The Dow closed positive for the 9th consecutive Friday after a week of major volatility.
The president's sequester program is now reality and the stock market did not implode. Despite all the warnings about the impact to the economy and the end of life as we know it the equity market ignored the event. That is not to say it won't react in the near future but so far it was just another brick in the wall of worry.
The much touted $85 billion in spending cuts are actually only about $44 billion in the current fiscal year. In reality there is no cut in total spending because the government will spend more in 2013 they it did in 2012. This is a cut in "spending growth." Some departments may see their budgets cut so the money can be used somewhere else where it is deemed more important.
With the sequester discussion now behind us the next challenge is the expiring budget resolution on March 27th. Congress will have to authorize a new "continuing resolution" to fund the government by April 15th or there will be shutdowns of nonessential services while the two parties duke it out again. Since the president has never passed a budget since he has been in office the House has been forced to pass a continuing resolution to fund the government on a temporary basis for the last three years. The Senate voted 98-0 against the president's last budget and he has yet to even present one this year. It was due by law the first week of February. Now that the election is over and the two sides are more opposed than ever the budget battle could be ugly. After the budget battle is over the debt ceiling debate comes back to haunt us in May.
What this all means is we could get a grand bargain in late March that revises the president's sequester, includes a new continuing resolution and addresses the debt ceiling all at one time. I am not hopeful it is possible. The more likely scenario is a continuing monthly crisis where each month the parties square off over the budget and spending.
The difference this time is that there will be no backroom deals. The House republicans want everything to go through the "regular order" of business. That means the administration through the Senate will have to present a budget bill that will have to be voted out of the Senate and then move to the House. That way there is full debate of the merits in both the Senate and the House. Lawmakers can amend it and vote on it in full view of the press and the public. In the prior debates over the debt ceiling and fiscal cliff there were last minute deals cut by party leaders and the rank and file had to vote on the bills as agreed rather than bills debated and formed in the normal course of Congress and the Senate.
In the normal course of business the lawmakers providing input to the bills are identified and they have to lobby for their amendments. That means the voters at home know how they voted and where they stand. If the republicans are successful in forcing the normal course of business the light of day will eliminate some of the shenanigans pulled in the last several crisis events. I believe lawmakers on both sides should act responsibly and in the public forum. Unfortunately the process can be ugly and it is rarely smooth. That suggests the coming budget battle could be a whopper. It will only be worse because they will be trying to fix the sequester as part of the new budget resolution and that is going to gum up the works.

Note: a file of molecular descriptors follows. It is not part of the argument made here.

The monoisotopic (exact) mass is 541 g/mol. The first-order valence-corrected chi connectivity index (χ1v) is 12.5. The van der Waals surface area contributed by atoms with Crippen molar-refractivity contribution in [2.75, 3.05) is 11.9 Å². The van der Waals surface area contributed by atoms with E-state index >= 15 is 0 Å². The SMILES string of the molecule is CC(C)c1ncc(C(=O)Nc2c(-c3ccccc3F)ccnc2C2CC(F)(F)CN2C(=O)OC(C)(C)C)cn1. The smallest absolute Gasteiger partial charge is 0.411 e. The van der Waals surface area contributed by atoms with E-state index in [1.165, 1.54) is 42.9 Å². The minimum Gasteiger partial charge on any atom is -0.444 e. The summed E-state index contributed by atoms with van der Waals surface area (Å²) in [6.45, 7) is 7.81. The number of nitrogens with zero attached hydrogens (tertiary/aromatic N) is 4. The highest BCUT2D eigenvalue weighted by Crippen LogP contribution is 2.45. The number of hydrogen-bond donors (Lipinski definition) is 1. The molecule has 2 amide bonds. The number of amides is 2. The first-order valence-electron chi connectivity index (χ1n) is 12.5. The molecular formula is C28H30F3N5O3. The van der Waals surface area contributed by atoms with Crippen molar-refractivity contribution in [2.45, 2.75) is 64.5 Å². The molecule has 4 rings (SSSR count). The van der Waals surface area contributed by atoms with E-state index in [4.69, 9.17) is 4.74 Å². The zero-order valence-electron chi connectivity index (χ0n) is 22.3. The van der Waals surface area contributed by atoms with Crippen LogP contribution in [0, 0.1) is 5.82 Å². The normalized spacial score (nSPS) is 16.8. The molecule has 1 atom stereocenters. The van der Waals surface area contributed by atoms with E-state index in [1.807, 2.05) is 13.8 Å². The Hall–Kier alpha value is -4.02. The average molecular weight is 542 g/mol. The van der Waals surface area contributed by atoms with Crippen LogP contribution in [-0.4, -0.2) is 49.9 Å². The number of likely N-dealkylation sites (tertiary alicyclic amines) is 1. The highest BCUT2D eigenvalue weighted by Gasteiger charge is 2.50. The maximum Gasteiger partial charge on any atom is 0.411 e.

For the time being the sequester should fade from the headlines and that should be positive for the equity markets.
The markets needed some help on Friday morning when the Dow opened -116 points lower. Dragging the markets lower was a flurry of bad data from overseas. The official Purchasing Managers Index (PMI) for China came in at 50.1 for February. That was down from 50.4 in January. It was the weakest reading in five-months. The HSBC-Markit Economics PMI fell from 52.3 to 50.4 and a four-month low. Readings above 50 represent expansion and below 50 represent economic contraction.
The rebound in the Chinese economy appears to be failing. New orders, an indication of expected conditions in the months ahead, fell to 50.1 and a five-month low while export orders contracted for the second month. China lives on exports and two months of contraction is a bad sign.
However, analysts point to the weeklong Chinese New Year celebration that fell in February this year as the reason for the weakness. Businesses and markets are closed for the celebration. The State Council Development Research Center said declines mean "economic growth will move from rebounding to stabilizing." The GDP for China rose +7.9% in Q4 and is expected to rise +8.2% in Q1.
In the U.K. the PMI declined dramatically from 50.5 to 47.9. This put the index well into contraction territory and sent the pound to a 2.5 year low and the dollar to a new six-month high. The S&P GSCI commodity index fell to the lowest level of the year and its fourth weekly decline. That is the longest losing streak since June. Copper fell -1.4% to the lowest level since November as a result of the Chinese PMI. Crude prices also declined with WTI trading as low as $90.04 intraday. That is a three month low. Aluminum prices dropped for the 10th consecutive day and the longest streak of declines since June.
British Pound Chart
Dollar Index Chart